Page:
Index of Messier objects with
image icons or in text mode
Messier Features - hot stuff
Look at Nebulae
Look at Star Clusters
Look at Galaxies
Fortunately for us, the Messier Catalog became well known for a much higher purpose, as a collection of the most beautiful objects in the sky including nebulae, star clusters, and galaxies. It was one of the first major milestones in the history of the discovery of Deep Sky objects, as it was the first more comprehensive and more reliable list: Only four or five objects were initially missing because of data reduction errors, which could be figured out later though. Today's versions of the catalog usually include also later additions of objects observed by Charles Messier and his collegial friend, Pierre Méchain, but not included in his original list. The study of these objects by astronomers has led, and continues to lead, to important, incredible discoveries such as the life cycles of stars, the reality of galaxies as separate 'island universes,' and the possible age of the universe.
The purpose of these web pages is to provide a complete guide to the 110 objects recognized as the standard Messier catalog. More importantly, we would like to generate interest in astronomy, the night sky and the universe beyond us, and to encourage a sense of wonder and exploration. We also hope that these pages may be useful as a reference for amateur astronomers.
For each object, an image is presented together with a short description; click on the image to get a larger-format version. In addition to the images, we have also included some data on these objects such as celestial position (right ascension in hours and minutes [h:m], declination in degrees and minutes [deg:m], both for the epoch J2000.0), apparent visual brightness in magnitudes [mag], apparent (angular) diameter in arc minutes [arc min], and approximate distance in thousands of light-years (kilo-light years [kly] please note that the decimal point in the distance does not represent true accuracy; see explanation of the terms used here). Also, we have constellation images which show Messier and NGC (New General Catalog) objects down to 12th magnitude.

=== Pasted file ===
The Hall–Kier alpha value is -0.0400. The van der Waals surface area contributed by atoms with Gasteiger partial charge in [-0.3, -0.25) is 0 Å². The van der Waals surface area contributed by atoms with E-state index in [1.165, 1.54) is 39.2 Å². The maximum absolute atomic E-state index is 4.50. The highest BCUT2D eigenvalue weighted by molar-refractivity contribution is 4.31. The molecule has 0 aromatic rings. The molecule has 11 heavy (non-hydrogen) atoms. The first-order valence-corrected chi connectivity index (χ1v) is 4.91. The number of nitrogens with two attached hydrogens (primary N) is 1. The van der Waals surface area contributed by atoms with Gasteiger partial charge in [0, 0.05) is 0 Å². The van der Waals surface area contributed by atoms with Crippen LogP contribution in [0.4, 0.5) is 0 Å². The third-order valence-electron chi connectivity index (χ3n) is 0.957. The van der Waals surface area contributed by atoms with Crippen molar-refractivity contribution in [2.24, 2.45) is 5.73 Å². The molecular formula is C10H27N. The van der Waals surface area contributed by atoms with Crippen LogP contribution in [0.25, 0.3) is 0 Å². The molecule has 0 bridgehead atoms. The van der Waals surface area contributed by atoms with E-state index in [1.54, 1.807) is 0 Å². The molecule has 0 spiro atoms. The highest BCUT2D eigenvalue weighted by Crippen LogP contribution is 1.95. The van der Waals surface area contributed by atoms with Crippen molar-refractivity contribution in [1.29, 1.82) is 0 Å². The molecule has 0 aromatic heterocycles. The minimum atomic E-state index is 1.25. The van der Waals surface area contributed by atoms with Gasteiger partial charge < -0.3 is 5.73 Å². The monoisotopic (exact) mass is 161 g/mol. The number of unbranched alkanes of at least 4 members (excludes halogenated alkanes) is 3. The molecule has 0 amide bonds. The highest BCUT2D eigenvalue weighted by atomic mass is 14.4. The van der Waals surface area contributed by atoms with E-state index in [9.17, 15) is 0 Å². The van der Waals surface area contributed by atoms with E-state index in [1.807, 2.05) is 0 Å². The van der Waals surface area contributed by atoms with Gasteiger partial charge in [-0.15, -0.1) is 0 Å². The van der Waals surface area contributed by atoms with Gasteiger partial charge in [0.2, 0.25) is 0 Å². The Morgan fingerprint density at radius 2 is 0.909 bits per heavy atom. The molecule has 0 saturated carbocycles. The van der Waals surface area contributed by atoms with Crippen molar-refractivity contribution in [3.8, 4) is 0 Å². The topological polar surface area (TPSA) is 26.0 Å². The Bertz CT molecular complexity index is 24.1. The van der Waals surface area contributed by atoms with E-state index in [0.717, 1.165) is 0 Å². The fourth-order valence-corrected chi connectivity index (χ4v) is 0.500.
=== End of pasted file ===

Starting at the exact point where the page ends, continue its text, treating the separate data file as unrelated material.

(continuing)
Our Messier database has been updated throughout to HTML 2.0, and is steadily evolving into HTML 3. In order to enjoy the full comfort of this HTML level, we recommend to use the most recent release of Netscape (2.01 or 3.X), IBM's OS/2 WebExplorer (1.03, 1.1X, or 1.2), or other HTML 3 compliant browser to view these pages. However, at least for now, we try to restrict ourselves to the strict and pure HTML standards and don't plan to add proprietary features of certain browsers, e.g. Netscape's extras (frames). Moreover, we try to keep the pages appealing (or at least readable) under less advanced browsers such as Mosaic or Lynx; please complain if your browser has certain problems !
We thank all who have expressed interest in these pages, and have sent us e-mail with suggestions and corrections. The contributions of others have significantly influenced what the pages are now. We hope to further approach the state of a top-of-the line resource with in-depth information including object descriptions, "star-hop" techniques to easily locate the objects with small telescopes, and more. If you'd like to help us to improve our database, please also check our request for information list which contains those data which most urgently need to be confirmed, improved, or contributed.
These pages were created, with the help of many volunteers, by Guy McArthur, Mark Elowitz, Hartmut Frommert and <!a href="http://www.maa.clell.de/P/smil.html">Christine Kronberg<!/a>. Hartmut Frommert [contact] is currently maintaining this service and responsible for the current contents (especially any errors). If you have anything to contribute, or find any errors, please contact me. Any constructive feedback is highly appreciated!
While Messier's catalog was the first major reliable collection of deep-sky showpieces, and without doubt the most famous and important, others have followed since, including similar collections suitable e.g. for the amateur.
Learn How these pages were created.
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